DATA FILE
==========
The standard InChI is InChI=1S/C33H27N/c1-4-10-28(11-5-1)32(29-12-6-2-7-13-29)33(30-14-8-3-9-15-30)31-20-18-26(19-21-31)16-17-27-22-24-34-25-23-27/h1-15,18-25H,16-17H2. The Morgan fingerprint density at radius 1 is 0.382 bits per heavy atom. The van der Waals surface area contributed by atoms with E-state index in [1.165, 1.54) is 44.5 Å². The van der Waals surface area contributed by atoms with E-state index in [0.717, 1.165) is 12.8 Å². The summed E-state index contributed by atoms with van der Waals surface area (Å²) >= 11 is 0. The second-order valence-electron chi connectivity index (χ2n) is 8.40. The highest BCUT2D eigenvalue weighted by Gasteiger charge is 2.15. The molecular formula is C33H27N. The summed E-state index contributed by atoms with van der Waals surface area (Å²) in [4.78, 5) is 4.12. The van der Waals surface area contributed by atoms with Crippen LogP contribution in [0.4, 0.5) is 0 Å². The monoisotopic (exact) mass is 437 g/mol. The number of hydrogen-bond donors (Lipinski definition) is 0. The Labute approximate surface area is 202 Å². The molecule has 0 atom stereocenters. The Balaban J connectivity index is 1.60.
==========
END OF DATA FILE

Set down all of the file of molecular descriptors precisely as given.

The standard InChI is InChI=1S/C33H27N/c1-4-10-28(11-5-1)32(29-12-6-2-7-13-29)33(30-14-8-3-9-15-30)31-20-18-26(19-21-31)16-17-27-22-24-34-25-23-27/h1-15,18-25H,16-17H2. The Morgan fingerprint density at radius 1 is 0.382 bits per heavy atom. The van der Waals surface area contributed by atoms with E-state index in [1.165, 1.54) is 44.5 Å². The van der Waals surface area contributed by atoms with E-state index in [0.717, 1.165) is 12.8 Å². The summed E-state index contributed by atoms with van der Waals surface area (Å²) >= 11 is 0. The second-order valence-electron chi connectivity index (χ2n) is 8.40. The highest BCUT2D eigenvalue weighted by Gasteiger charge is 2.15. The molecular formula is C33H27N. The summed E-state index contributed by atoms with van der Waals surface area (Å²) in [4.78, 5) is 4.12. The van der Waals surface area contributed by atoms with Crippen LogP contribution in [0.4, 0.5) is 0 Å². The monoisotopic (exact) mass is 437 g/mol. The number of hydrogen-bond donors (Lipinski definition) is 0. The Labute approximate surface area is 202 Å². The molecule has 0 atom stereocenters. The Balaban J connectivity index is 1.60.